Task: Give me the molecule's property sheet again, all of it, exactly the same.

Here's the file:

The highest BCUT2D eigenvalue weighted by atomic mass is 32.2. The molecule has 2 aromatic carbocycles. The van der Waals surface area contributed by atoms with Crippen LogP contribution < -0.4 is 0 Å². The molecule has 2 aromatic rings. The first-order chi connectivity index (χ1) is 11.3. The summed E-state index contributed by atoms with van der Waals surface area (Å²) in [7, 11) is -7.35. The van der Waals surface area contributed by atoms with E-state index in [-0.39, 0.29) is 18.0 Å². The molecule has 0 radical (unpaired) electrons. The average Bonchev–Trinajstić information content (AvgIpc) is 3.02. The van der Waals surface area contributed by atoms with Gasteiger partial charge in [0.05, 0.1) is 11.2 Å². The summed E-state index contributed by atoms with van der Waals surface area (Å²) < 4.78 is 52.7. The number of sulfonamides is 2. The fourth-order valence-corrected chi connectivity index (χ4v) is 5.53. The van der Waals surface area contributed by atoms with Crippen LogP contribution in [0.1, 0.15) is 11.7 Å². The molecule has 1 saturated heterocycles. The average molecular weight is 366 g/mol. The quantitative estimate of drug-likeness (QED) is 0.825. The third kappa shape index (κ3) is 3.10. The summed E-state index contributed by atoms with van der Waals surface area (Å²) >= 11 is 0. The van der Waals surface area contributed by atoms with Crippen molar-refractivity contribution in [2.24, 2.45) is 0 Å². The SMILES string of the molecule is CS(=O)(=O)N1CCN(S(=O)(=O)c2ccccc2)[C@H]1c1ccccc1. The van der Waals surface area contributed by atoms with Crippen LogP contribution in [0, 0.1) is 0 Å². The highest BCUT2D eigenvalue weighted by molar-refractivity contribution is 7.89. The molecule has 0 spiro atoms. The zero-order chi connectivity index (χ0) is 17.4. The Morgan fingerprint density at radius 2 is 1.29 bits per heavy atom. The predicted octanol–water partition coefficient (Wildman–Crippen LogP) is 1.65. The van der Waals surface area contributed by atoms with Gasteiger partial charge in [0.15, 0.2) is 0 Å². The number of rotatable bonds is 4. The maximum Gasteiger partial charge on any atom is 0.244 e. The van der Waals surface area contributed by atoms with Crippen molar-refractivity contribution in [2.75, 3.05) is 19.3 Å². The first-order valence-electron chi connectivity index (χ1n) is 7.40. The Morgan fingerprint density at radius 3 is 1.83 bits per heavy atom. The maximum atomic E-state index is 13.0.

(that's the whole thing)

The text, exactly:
The highest BCUT2D eigenvalue weighted by atomic mass is 32.2. The molecule has 2 aromatic carbocycles. The van der Waals surface area contributed by atoms with Crippen LogP contribution < -0.4 is 0 Å². The molecule has 2 aromatic rings. The first-order chi connectivity index (χ1) is 11.3. The summed E-state index contributed by atoms with van der Waals surface area (Å²) in [7, 11) is -7.35. The van der Waals surface area contributed by atoms with E-state index in [-0.39, 0.29) is 18.0 Å². The molecule has 0 radical (unpaired) electrons. The average Bonchev–Trinajstić information content (AvgIpc) is 3.02. The van der Waals surface area contributed by atoms with Gasteiger partial charge in [0.05, 0.1) is 11.2 Å². The summed E-state index contributed by atoms with van der Waals surface area (Å²) < 4.78 is 52.7. The number of sulfonamides is 2. The fourth-order valence-corrected chi connectivity index (χ4v) is 5.53. The van der Waals surface area contributed by atoms with Crippen LogP contribution in [0.1, 0.15) is 11.7 Å². The molecule has 1 saturated heterocycles. The average molecular weight is 366 g/mol. The quantitative estimate of drug-likeness (QED) is 0.825. The third kappa shape index (κ3) is 3.10. The summed E-state index contributed by atoms with van der Waals surface area (Å²) >= 11 is 0. The van der Waals surface area contributed by atoms with Crippen molar-refractivity contribution in [2.24, 2.45) is 0 Å². The SMILES string of the molecule is CS(=O)(=O)N1CCN(S(=O)(=O)c2ccccc2)[C@H]1c1ccccc1. The van der Waals surface area contributed by atoms with Crippen LogP contribution in [0, 0.1) is 0 Å². The highest BCUT2D eigenvalue weighted by molar-refractivity contribution is 7.89. The molecule has 0 spiro atoms. The zero-order chi connectivity index (χ0) is 17.4. The Morgan fingerprint density at radius 2 is 1.29 bits per heavy atom. The predicted octanol–water partition coefficient (Wildman–Crippen LogP) is 1.65. The van der Waals surface area contributed by atoms with Gasteiger partial charge in [0.15, 0.2) is 0 Å². The number of rotatable bonds is 4. The maximum Gasteiger partial charge on any atom is 0.244 e. The van der Waals surface area contributed by atoms with Crippen molar-refractivity contribution in [2.75, 3.05) is 19.3 Å². The first-order valence-electron chi connectivity index (χ1n) is 7.40. The Morgan fingerprint density at radius 3 is 1.83 bits per heavy atom. The maximum atomic E-state index is 13.0.